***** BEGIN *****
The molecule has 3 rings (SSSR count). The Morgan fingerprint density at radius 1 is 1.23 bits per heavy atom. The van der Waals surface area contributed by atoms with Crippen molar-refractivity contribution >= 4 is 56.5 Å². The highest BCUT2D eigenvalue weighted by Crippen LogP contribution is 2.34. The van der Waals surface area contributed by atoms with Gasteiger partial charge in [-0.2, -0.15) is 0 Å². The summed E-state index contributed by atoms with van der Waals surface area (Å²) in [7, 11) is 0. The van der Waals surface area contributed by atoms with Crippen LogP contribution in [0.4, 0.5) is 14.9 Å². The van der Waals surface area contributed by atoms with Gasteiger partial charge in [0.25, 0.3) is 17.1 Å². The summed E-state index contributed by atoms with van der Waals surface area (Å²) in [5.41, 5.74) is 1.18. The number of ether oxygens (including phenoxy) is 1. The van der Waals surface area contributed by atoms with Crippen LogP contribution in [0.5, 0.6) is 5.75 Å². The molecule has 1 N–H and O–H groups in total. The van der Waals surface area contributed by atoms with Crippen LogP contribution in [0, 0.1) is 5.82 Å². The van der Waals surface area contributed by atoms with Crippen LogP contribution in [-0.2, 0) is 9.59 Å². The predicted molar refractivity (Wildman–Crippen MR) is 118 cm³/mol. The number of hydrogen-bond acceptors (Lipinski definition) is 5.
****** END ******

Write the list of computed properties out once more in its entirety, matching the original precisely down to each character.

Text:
The molecule has 3 rings (SSSR count). The Morgan fingerprint density at radius 1 is 1.23 bits per heavy atom. The van der Waals surface area contributed by atoms with Crippen molar-refractivity contribution >= 4 is 56.5 Å². The highest BCUT2D eigenvalue weighted by Crippen LogP contribution is 2.34. The van der Waals surface area contributed by atoms with Gasteiger partial charge in [-0.2, -0.15) is 0 Å². The summed E-state index contributed by atoms with van der Waals surface area (Å²) in [7, 11) is 0. The van der Waals surface area contributed by atoms with Crippen LogP contribution in [0.4, 0.5) is 14.9 Å². The van der Waals surface area contributed by atoms with Gasteiger partial charge in [0.25, 0.3) is 17.1 Å². The summed E-state index contributed by atoms with van der Waals surface area (Å²) in [5.41, 5.74) is 1.18. The number of ether oxygens (including phenoxy) is 1. The van der Waals surface area contributed by atoms with Crippen LogP contribution in [0.5, 0.6) is 5.75 Å². The molecule has 1 N–H and O–H groups in total. The van der Waals surface area contributed by atoms with Crippen LogP contribution in [0, 0.1) is 5.82 Å². The van der Waals surface area contributed by atoms with Crippen LogP contribution in [-0.2, 0) is 9.59 Å². The predicted molar refractivity (Wildman–Crippen MR) is 118 cm³/mol. The number of hydrogen-bond acceptors (Lipinski definition) is 5.